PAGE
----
Swimmers know that after a few laps in a pool without goggles, it’s pretty normal for your eyes to become itchy and turn red.
Most of us think it’s the chlorine in the pool that irritates the eyes, but according to the CDC, we are so unfortunately wrong.
What makes your eyes turn red after swimming in public pools is actually urine and other people’s sweat.
Through a new study, the CDC, the Water Quality and Health Council and the National Swimming Pool Foundation are now spreading the word that chlorine does not, in fact, kill all the gross things we can’t see in swimming pools.
Dr. Michael Beach, an associate director of the CDC’s Healthy Water program, explained to Women’s Health Magazine what exactly happens that makes your eyes turn red:
“Chlorine binds with all the things it’s trying to kill from your bodies, and it forms these chemical irritants. That’s what’s stinging your eyes. It’s the chlorine binding to the urine and sweat.”
Chlorine can’t kill germs in the water right away; for example, the parasite cryptosporidium, which causes diarrhea, can survive up to 10 days before being killed off in a pool. Fortunately, other bacteria like E. coli is completely killed off in less than a minute.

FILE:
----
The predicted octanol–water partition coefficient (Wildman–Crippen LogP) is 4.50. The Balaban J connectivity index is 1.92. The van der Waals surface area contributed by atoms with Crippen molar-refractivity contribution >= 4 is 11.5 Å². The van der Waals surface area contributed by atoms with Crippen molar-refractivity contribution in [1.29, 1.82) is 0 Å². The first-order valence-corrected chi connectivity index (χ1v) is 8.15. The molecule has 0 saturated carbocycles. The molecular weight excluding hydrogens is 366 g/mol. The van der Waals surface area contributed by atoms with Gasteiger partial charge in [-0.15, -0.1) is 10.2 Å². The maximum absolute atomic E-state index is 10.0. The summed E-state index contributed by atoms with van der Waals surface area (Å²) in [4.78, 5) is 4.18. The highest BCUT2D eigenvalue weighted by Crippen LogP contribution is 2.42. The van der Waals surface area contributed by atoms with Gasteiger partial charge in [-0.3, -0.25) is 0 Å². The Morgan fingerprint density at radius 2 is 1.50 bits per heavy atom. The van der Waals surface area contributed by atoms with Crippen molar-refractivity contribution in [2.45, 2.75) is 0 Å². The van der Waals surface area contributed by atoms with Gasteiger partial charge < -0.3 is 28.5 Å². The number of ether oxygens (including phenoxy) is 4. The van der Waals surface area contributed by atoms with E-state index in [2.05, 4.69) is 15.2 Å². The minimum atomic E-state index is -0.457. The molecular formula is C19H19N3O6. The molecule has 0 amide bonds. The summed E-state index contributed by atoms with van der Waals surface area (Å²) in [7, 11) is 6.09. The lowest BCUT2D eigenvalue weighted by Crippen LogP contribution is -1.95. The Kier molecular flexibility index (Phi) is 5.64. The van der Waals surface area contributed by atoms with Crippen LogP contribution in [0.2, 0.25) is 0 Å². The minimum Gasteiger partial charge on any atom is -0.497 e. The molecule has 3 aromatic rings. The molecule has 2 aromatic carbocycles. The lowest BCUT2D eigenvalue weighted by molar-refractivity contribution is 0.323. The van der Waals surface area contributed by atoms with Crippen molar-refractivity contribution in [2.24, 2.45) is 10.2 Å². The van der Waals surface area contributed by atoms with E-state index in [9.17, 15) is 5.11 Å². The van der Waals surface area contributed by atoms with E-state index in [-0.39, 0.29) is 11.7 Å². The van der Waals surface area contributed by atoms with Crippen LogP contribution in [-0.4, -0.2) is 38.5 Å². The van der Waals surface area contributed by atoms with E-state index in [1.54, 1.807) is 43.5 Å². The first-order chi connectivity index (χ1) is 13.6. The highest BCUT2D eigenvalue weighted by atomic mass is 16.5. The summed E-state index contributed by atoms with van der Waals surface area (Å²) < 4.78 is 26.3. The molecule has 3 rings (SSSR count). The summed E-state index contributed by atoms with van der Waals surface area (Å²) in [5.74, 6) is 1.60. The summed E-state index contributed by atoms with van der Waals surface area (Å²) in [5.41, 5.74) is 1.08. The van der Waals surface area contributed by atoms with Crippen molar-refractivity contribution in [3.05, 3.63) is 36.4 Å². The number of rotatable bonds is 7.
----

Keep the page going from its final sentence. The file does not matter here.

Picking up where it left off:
According to Beach’s research, diarrhea outbreaks after swimming in public pools is increasing, and people who swim while suffering from diarrhea aren’t making the situation any better. Infected individuals don’t actually have to release their bowels in the pool to infect others either — diarrhea germs can also exist on the surface of the body and spread to other people through the water. That’s why you are supposed to shower before going into pools.
If you were planning on getting a swim work-out at the gym or maybe check out that hotel pool later on, you may want to read up on the CDC’s outline for staying healthy while swimming. Don’t think twice about wearing goggles — and pray you never swallow any water.